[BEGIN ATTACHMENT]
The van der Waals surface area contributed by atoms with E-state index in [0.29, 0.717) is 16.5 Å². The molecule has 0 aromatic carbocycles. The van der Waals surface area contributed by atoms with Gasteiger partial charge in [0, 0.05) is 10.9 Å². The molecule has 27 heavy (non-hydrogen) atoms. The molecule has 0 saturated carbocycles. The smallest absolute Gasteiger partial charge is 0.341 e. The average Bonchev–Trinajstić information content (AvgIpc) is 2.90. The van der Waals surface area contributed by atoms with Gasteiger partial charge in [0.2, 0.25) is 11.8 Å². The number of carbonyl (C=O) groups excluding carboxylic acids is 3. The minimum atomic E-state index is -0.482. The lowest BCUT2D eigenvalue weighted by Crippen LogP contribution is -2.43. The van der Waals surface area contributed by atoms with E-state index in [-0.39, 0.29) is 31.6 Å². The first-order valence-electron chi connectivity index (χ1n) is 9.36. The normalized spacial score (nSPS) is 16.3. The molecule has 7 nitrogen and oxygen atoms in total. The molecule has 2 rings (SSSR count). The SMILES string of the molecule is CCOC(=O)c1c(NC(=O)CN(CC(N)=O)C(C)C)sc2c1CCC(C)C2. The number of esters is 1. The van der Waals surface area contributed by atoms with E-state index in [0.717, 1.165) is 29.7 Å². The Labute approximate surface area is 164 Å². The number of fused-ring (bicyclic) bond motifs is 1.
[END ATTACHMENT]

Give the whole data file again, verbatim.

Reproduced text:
The van der Waals surface area contributed by atoms with E-state index in [0.29, 0.717) is 16.5 Å². The molecule has 0 aromatic carbocycles. The van der Waals surface area contributed by atoms with Gasteiger partial charge in [0, 0.05) is 10.9 Å². The molecule has 27 heavy (non-hydrogen) atoms. The molecule has 0 saturated carbocycles. The smallest absolute Gasteiger partial charge is 0.341 e. The average Bonchev–Trinajstić information content (AvgIpc) is 2.90. The van der Waals surface area contributed by atoms with Gasteiger partial charge in [0.2, 0.25) is 11.8 Å². The number of carbonyl (C=O) groups excluding carboxylic acids is 3. The minimum atomic E-state index is -0.482. The lowest BCUT2D eigenvalue weighted by Crippen LogP contribution is -2.43. The van der Waals surface area contributed by atoms with E-state index in [-0.39, 0.29) is 31.6 Å². The first-order valence-electron chi connectivity index (χ1n) is 9.36. The normalized spacial score (nSPS) is 16.3. The molecule has 7 nitrogen and oxygen atoms in total. The molecule has 2 rings (SSSR count). The SMILES string of the molecule is CCOC(=O)c1c(NC(=O)CN(CC(N)=O)C(C)C)sc2c1CCC(C)C2. The number of esters is 1. The van der Waals surface area contributed by atoms with E-state index in [0.717, 1.165) is 29.7 Å². The Labute approximate surface area is 164 Å². The number of fused-ring (bicyclic) bond motifs is 1.